Many local property owners south of the Breakers complex, after learning about the project, also became concerned that the sea wall would increase erosion down the beach–threatening their homes and the quality of the Carr Refuge. After rallying local opposition to the project, STC and its supporters in the area helped flood DEP with letters and petitions. In April, the state’s Bureau of Protected Species Management (BPSM), which regulates many activities that impact sea turtles, sent a letter to DEP stating that it was “concerned about the placement of this seawall due to the high density of marine turtle nests that occur in the area, more than 600 loggerhead nests per km per year.” In July, DEP determined that most of the condo was not even threatened by erosion and that much of the complex was, therefore, not eligible for a sea wall. Last month, the Breakers Condominium withdrew its permit application citing strong public opposition and the state’s refusal to permit the entire length of the wall as requested. Thus, efforts by STC and local citizens helped stop this potentially disastrous project–at least for now.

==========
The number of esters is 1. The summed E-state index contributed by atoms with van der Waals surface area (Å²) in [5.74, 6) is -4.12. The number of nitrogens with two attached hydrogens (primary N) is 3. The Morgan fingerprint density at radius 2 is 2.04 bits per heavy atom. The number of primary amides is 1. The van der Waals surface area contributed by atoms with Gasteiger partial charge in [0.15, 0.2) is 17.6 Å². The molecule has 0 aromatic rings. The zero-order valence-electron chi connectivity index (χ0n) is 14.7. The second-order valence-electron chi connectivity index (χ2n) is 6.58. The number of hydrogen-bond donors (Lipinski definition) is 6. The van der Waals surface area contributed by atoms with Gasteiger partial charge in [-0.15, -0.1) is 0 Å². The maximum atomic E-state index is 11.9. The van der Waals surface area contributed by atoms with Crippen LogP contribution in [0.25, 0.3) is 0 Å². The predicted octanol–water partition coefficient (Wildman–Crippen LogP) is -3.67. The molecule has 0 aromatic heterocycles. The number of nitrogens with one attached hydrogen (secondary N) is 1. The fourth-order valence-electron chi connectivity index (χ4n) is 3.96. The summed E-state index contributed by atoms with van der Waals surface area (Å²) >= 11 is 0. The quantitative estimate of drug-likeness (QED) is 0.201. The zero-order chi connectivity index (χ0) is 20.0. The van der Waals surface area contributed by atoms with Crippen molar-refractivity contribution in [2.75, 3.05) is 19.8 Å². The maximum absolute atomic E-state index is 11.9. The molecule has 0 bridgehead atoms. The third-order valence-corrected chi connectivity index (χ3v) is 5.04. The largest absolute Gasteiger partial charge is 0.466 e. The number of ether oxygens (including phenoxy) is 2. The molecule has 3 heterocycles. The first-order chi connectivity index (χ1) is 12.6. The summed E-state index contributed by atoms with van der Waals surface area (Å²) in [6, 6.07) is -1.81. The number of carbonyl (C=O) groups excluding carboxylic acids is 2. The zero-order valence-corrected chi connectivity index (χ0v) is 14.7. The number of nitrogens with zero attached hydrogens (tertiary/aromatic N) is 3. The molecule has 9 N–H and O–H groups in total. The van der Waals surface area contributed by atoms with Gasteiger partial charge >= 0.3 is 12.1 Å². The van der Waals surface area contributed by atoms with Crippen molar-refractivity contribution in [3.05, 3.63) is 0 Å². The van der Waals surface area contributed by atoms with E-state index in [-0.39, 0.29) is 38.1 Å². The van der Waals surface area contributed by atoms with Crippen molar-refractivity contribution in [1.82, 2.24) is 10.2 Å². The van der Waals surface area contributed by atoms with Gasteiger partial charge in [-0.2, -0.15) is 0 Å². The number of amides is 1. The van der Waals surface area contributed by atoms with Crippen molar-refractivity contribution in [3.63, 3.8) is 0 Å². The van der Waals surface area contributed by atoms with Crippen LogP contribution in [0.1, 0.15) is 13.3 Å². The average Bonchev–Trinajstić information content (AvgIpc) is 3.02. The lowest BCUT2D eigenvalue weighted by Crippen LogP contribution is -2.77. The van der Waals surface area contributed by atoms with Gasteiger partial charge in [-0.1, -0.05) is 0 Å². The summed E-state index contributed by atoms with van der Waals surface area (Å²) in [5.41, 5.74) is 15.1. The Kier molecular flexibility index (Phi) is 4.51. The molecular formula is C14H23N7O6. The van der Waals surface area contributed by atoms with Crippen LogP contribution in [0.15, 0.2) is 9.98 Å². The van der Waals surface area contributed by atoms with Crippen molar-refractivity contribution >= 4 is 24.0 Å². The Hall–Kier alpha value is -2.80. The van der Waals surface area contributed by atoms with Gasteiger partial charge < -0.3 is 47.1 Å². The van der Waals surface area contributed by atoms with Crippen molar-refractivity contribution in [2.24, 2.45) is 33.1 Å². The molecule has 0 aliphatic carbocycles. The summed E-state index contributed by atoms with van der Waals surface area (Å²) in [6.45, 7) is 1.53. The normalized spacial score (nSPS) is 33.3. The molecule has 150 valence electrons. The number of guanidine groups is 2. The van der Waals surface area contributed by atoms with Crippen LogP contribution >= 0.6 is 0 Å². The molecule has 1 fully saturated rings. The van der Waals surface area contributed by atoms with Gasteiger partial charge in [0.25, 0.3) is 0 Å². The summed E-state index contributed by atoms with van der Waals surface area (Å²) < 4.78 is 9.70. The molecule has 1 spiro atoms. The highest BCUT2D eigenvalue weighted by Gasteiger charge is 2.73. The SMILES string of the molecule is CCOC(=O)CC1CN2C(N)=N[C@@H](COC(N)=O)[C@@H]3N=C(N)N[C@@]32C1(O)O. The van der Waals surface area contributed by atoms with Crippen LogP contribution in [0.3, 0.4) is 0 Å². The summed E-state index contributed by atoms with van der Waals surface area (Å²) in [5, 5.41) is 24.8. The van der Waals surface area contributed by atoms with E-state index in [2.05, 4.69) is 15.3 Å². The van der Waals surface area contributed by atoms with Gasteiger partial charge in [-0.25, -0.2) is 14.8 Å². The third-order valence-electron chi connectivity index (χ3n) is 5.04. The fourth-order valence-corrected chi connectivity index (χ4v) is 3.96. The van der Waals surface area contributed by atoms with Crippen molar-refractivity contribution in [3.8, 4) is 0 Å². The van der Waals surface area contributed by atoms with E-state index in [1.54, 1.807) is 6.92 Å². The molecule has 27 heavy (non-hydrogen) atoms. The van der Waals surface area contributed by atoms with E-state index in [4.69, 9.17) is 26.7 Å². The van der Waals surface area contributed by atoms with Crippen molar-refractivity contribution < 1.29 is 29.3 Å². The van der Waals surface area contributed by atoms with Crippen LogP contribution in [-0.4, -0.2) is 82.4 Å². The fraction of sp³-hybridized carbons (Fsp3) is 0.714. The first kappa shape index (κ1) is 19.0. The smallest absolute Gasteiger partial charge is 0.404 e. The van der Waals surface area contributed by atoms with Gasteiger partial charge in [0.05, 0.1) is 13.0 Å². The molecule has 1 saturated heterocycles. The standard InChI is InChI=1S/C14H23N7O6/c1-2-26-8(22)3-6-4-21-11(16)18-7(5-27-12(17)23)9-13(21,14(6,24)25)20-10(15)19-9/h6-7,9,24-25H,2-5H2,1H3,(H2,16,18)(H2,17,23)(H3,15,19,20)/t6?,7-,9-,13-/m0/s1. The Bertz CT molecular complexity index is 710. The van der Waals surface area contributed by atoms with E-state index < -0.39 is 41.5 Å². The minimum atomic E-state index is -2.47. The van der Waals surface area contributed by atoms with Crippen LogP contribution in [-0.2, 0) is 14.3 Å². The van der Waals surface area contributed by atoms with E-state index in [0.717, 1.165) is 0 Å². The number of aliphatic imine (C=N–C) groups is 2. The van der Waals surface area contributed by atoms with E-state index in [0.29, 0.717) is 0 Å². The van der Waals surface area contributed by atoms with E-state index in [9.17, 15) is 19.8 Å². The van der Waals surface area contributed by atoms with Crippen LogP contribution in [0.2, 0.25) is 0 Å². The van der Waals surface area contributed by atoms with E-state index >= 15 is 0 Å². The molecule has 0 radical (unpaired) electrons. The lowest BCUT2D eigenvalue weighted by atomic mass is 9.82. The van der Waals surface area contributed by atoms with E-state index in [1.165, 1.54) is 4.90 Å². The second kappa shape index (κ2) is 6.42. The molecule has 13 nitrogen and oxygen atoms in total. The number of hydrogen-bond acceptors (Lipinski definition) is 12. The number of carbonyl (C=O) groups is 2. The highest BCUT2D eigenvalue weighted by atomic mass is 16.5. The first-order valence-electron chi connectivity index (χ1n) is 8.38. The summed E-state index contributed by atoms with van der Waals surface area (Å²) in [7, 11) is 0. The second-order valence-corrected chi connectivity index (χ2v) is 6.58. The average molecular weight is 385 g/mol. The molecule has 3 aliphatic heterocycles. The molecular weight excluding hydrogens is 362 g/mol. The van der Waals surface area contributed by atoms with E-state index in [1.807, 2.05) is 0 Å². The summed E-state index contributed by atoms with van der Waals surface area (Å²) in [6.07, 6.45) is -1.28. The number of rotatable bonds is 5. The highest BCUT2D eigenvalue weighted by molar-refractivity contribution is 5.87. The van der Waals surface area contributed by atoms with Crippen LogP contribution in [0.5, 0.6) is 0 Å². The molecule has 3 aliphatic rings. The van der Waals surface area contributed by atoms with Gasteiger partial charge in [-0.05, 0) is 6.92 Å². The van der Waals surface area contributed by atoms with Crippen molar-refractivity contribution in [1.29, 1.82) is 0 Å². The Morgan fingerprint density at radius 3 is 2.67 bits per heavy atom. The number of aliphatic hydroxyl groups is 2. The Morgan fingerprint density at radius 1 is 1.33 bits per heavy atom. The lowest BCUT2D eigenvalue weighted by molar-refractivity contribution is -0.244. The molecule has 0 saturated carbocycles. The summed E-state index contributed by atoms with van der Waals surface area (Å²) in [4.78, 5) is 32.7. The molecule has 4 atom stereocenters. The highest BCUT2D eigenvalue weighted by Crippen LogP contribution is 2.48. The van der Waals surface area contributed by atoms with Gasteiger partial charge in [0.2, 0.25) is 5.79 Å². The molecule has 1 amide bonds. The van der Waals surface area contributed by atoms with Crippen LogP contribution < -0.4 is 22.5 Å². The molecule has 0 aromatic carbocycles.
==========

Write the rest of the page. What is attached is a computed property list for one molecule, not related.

Large-scale beach dredging projects (also referred to as beach nourishment) can have numerous adverse impacts on sea turtles, their foraging grounds and nesting habitats. Newly engineered beaches must be suitable for nesting turtles, and everything from the color and thickness of sand to the slope of the beach can impact sea turtle survival. The dredging and dumping of sand can also bury or degrade sea grass beds and reefs located just off shore. STC is working hard to raise awareness about these potential threats in an effort to make sure that all such projects are designed to minimize impacts to sea turtles.